There are other great, maybe also “crazy” ideas that Alfie Kohn has been writing about for more than 30 years. Similar changes are supported by Mike Schmoker in his 2008 book, “Results Now!”. He describes the “knowing-doing gap”, noting there is a wide gap between what we KNOW about education, and what we actually DO.  

        I do not pretend to have all the answers, but I know where we might start. We are supported by many educators – Bradley, Kohn, Krashen, Marsh, Marzano, Morales, Schmoker – and others!  To quote Schmoker — Why not us? Why not now?

                                               CHANGES TO CONSIDER

  • Broadband, free internet in all schools & homes
  • Invest in laptop computers for every student – not expensive texts.
  • Eliminate required, high-stakes standardized exams.   
  • Provide narrative students’ reports to parents, each trimester.
  • Use tables in classrooms, not individual desks arranged in rows
  • No homework. All work is to be completed in school. School is school. Home is home. Schools cannot, and should not, dictate what happens at home.
  • No test-studying at home. Tests are based on understanding and mastery, taught and practiced in school, not memorized at home.
  • Free healthy breakfast and free lunch, daily for all students
  • Every classroom equipped with a projector for computer /i-pad
  • Art, music, dance, athletics, health, theatre arts, cooking, sewing, carpentry, outdoor games provided twice weekly
  • Students work in teams, project-based learning, individual work, too.
  • Professional teachers must have a Master’s degree and teaching certificate (based on specific program for teacher development).
  • Teacher assistants supervise lunch room and play areas.
  • They have a 1-hour lunch break, and two 30-minute breaks.
  • Teachers are assigned a Mentor their first three years teaching.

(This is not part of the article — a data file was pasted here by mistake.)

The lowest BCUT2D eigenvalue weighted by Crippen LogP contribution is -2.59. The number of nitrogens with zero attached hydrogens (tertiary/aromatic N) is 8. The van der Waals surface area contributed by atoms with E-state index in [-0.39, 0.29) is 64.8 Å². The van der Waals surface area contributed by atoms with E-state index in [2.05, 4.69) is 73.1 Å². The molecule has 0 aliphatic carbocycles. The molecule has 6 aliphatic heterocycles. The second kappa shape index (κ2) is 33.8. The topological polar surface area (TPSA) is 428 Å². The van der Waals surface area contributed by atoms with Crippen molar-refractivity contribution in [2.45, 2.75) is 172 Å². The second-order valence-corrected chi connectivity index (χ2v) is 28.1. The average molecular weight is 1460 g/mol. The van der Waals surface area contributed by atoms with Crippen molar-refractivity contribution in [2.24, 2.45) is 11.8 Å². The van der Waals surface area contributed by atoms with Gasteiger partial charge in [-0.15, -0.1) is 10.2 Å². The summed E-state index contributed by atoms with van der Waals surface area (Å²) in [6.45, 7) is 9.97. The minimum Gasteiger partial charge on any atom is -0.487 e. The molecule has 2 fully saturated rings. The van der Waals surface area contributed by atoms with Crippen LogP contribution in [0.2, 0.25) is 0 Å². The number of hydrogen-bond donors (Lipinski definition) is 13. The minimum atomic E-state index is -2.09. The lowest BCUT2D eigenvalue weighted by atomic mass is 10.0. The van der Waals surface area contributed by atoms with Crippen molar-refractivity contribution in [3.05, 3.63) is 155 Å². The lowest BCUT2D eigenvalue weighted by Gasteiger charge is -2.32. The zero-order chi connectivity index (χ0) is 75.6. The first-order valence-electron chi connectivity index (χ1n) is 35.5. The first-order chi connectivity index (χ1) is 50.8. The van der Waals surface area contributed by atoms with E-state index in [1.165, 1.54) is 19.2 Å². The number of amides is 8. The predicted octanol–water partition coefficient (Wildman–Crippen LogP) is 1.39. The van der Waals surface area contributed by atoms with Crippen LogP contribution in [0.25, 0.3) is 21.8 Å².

• First-year teachers receive full salary, but teach 1/2 time, using the other 1/2 time to observe master-teachers, plan, meet with Mentor.
  • Every teacher, daily, has 1 hour free for lunch, and one hour free for planning/ colleagues’ meetings/ parent contact.
  • Students are mainstreamed, inclusion, heterogeneously-grouped,
  • Students have 60-minute SOLE classroom, twice a week, to pursue             personal research projects. (Self-Organized Learning Environment – See S. Mitra’s research.)
  • Daily free-reading time (See S. Krashen research.)
  • Career exploration, state-of-the-art technology and coding classes

Might there be other changes recommended?

Of course. This list is the beginning of a new era.

            Darren Walker, President of the Ford Foundation, an international helping entity for the past 85 years, is quoted here from his monthly newsletter of March 24, 2021:

 “As we look ahead to when we will return to offices, schools and other places, we must not return to our old ways of working, learning, and connecting. Too much has been permanently disrupted, too many long-held beliefs disproved. If 2020 was, in many ways, unprecedented, what defines the P.C. era (Post Coronavirus) is still undetermined. We cannot permit ourselves to resume what was; we must reimagine what can be.” 

            With those thoughts, my friends, I leave you until next month.

           Meanwhile, “We must reimagine what can be.”